1 The nuTriTion baromeTer explained The Nutrition Barometer provides a snapshot of national governments’ commitments and progress in addressing nutrition and child survival. It analyses commitments made by each country’s government to fight undernutrition, and attempts to understand how these commitments move with children’s nutrition status and survival chances. The Nutrition Barometer builds on existing indices such as the Global Hunger Index produced by the International Food Policy Research Institute and the Hunger Reduction Commitment Index released by the Institute of Development Studies.8 (For detailed notes on methodology and a full list of indicators, see the Appendix.) There are many diverse factors determining nutrition outcomes. UNICEF’s conceptual framework on the causes of undernutrition indicates multisectoral intermediate, underlying and basic determinants spanning food, health and care practices.9 Nationallevel factors such as economic growth, social policy, health systems and governance are significant in combating and addressing undernutrition. Agriculture and food security play a big role as well. At the household level, income and education are two of the key factors that affect children’s nutrition. We know where the highest burdens of undernutrition are and their causes. One area that needs examining, however, is how much national governments make a commitment to address nutrition in terms of policies, participation in global initiatives and allocation of adequate resources to nutrition-specific and related interventions. The Nutrition Barometer gauges these commitments, which are measurable and comparable across the 36 countries that together account for 90% of the world’s undernourished children.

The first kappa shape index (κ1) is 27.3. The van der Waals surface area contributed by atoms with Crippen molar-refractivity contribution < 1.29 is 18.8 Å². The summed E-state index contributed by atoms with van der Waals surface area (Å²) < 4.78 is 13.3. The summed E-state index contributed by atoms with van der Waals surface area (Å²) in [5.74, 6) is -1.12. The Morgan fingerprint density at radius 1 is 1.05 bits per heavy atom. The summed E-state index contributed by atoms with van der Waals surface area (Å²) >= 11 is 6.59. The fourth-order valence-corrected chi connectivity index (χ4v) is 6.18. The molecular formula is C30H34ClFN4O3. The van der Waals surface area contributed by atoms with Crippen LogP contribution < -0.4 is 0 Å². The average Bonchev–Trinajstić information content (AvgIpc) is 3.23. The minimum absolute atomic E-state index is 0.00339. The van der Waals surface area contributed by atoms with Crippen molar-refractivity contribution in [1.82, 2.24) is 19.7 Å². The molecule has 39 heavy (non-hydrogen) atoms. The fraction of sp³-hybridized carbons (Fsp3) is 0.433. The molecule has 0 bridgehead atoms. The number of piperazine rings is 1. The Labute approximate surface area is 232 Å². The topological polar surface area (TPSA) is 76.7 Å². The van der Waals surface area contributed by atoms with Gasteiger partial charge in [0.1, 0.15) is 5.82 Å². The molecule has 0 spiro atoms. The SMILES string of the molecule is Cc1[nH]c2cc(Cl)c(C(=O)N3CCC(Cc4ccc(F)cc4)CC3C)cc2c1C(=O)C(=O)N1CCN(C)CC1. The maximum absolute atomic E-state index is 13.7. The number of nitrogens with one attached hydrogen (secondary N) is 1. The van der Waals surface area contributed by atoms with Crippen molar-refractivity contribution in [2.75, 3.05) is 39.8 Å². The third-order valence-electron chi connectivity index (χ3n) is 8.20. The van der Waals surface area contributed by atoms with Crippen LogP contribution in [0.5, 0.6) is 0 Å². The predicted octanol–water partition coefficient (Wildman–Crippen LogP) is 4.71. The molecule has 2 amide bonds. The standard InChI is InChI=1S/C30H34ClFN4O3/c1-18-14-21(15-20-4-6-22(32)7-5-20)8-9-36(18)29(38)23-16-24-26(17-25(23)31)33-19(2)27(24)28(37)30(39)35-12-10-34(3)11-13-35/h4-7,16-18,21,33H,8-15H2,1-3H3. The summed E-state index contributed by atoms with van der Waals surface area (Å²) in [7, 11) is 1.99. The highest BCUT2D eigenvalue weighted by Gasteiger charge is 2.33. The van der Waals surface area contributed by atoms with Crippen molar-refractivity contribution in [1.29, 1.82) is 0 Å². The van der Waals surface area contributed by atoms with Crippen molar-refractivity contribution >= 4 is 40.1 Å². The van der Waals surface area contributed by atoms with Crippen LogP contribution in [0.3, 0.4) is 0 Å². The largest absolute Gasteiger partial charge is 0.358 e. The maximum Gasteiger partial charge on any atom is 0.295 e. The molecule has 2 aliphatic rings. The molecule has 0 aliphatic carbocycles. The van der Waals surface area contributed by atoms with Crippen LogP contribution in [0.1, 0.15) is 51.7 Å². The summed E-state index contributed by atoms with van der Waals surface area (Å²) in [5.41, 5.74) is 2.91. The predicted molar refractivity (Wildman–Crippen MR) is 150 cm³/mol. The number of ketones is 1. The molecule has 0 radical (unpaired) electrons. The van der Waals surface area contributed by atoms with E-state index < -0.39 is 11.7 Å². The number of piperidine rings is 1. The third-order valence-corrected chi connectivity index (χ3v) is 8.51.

The Nutrition Barometer measures two dimensions of commitment. The first looks at laws, policies and other efforts at the national level that address undernutrition. The second indicates the resources that governments allocate to see through their political and legal commitments.10 The political and legal commitments include seven indicators spanning economic and social rights, the right to food, membership of SUN, nutrition-specific commitments to the Every Woman Every Child initiative,11 national nutrition policies and regular monitoring of nutrition outcomes. Public expenditure includes three indicators. Two of these are measures of health spending, while the last looks at the existence of a current costed nutrition plan. We measure outcomes by looking at three anthropometric indicators of children’s nutrition status and child survival. The nutrition indicators include the proportion of children who are underweight, stunted and wasted. Recognising that undernutrition is the underlying cause of one-third of all child deaths, we include progress towards Millennium Development Goal (MDG) 4 – a two-thirds reduction in under-five mortality by 2015 – in our outcomes indicators. Of course, factors beyond nutrition also contribute to mortality, so this broadens the Barometer’s scope. By providing a snapshot of country political and financial commitments and how they are progressing on addressing nutrition and child survival, we aim to stimulate a conversation about the accountability of governments to the world’s undernourished children, including where national governments are doing well and where they need to do better. Through the Nutrition Barometer, we intend to provide a new perspective for national and global debates about improving nutrition and reaching the stunting reduction targets set for 2016 and 2025.